Despite considerable public, professional and academic disquiet about the ubiquity of crude objectives-led, ‘delivery’ models of education (and other services), the academic response has struggled to formulate convincing alternatives. Postmodernists, while sympathetic to Jean-Francois Lyotard’s argument that an age of ‘incredulity towards metanarratives’ reduces previously value-rich pursuits such as education to ‘performativity’ (Lyotard, 1984), have failed to argue beyond a postfoundationalist or anti-foundationalist position, although some have attempted to show how this can of itself have educational merit (e.g. Blake, Smeyers, Smith and Standish, 1998). Paradoxically, there are senses in which no thinking can lack foundations; indeed, Lyotard’s own argument that the grands recits of modernity were being replaced by the petit recits of postmodernity could be said to offer recits, or the fall of metanarratives, a sort of foundational status. Speakers have been at the forefront of pursuing and developing the argument that the various expressions of a semiotic and/or rhetorical, hermeneutic or narrative turn in education and other areas of social thinking provides the grounds for rethinking educational theory, policy and practice at a number of levels. The relationship between the concepts ‘semiosis’, ‘rhetoric’, ‘hermeneutics’ and ‘narrative’ is a complex one that the applicants have been engaged in clarifying, though there is general acceptance that ‘semiotic(s)/ semiosis’ is potentially the broadest term, if only insofar as it is used to explain phenomena beyond those of human communication: for example, as biosemiotics, zoosemiotics, ecosemiotics and pansemiotics (Maran, 2006). Suffice to state here that, notwithstanding potentially considerable philosophical differences (for example, in the emphasis placed on theorists of language, such as Saussure, in developing semiotics, as opposed to non-linguistic philosophers such as Peirce), the consequences of regarding any of these terms as fundamental to education will often be congruent, and discussion of their relative values can of itself be highly productive. While there are theorists and philosophers who have explored the possibilities of narrative, rhetorical, hermeneutic and semiotically based approaches to, inter alia, history (Ricoeur, 1986), social life in general (Burke, e.g. 1941; Gadamer, 1975) and even ecology (Kull, 2000, on Von Uexküll; Maran, 2006), speakers collectively are among a very small number to date exploring the implications for education, at the levels of theory and practice.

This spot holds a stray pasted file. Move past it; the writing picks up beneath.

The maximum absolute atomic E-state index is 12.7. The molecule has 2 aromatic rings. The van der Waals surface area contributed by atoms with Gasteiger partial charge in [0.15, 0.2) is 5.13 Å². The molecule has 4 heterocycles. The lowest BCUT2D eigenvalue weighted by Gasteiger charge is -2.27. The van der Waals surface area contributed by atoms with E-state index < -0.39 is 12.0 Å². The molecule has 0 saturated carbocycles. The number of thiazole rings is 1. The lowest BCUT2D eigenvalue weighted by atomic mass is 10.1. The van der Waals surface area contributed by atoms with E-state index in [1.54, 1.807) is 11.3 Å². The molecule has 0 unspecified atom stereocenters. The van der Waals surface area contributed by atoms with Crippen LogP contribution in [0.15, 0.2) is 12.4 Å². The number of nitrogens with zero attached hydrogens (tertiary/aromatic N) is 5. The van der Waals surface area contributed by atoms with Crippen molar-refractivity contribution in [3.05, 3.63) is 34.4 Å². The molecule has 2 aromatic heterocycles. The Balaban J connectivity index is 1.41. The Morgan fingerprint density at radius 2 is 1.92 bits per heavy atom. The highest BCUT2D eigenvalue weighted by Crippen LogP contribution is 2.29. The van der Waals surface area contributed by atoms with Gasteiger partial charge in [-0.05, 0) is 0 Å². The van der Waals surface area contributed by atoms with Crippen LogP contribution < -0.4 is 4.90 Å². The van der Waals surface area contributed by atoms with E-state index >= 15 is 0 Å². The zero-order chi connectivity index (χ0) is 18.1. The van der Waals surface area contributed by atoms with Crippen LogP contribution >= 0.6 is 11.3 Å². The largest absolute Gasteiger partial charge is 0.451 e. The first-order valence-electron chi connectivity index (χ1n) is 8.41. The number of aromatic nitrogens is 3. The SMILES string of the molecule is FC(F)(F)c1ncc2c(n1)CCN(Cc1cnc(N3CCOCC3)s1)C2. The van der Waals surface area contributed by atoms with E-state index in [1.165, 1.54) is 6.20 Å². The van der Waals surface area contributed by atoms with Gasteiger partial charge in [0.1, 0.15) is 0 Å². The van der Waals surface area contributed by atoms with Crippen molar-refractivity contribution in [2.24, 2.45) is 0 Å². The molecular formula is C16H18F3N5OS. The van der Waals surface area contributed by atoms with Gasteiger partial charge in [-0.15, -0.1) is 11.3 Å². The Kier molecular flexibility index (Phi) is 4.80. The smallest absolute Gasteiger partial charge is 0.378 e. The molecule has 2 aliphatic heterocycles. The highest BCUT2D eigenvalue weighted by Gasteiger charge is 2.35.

This seminar intends to narrow the terms of this debate by focusing explicitly on philosophical interest in the semiotic and the implications of this interest for educational theory at a number of levels.

Contact : Prof. Andrew Stables, Department of Education – University of Bath -

Program / programme

The program of the seminar will be soon online:

(Journée ouverte au public – entrée gratuite)

14h00 – Andrew Stables (U. of Bath, UK) : Peirce, Saussure and the Limits of Semiosis

14h30 – Winfried Nöth (U. of Kassel, Germany/U. of Sao Paulo, Brasil): Signs as educators: Peircean insights

15h00 – Torill Strand (U. of Oslo, Norway) – Peirce’s speculative rhetoric and education

15h30 – Discussion

16h15 – Inna Semetsky (U. of Newcastle, Australia): At the interface of theory and practice: exploring Edusemiotics

16h45 – Eetu Pikkarainen (U. of Helsinki, Finland) - The semiotics of Education

Practical informations


  • 11-33 avenue Marcel Paul (Université de Cergy-Pontoise, site Universitaire de Gennevilliers, RER C – Gennevilliers)
    Gennevilliers, France


  • Monday, October 03, 2011


  • semiosis, semiotics, education, philosophy, cognition


  • Sébastien Pesce
    courriel : sebastien [dot] pesce [at] univ-tours [dot] fr

Information source

  • Sébastien Pesce
    courriel : sebastien [dot] pesce [at] univ-tours [dot] fr

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« Semiotics as Philosophy for Education », Seminar and workshop, Calenda, Published on Thursday, September 08, 2011,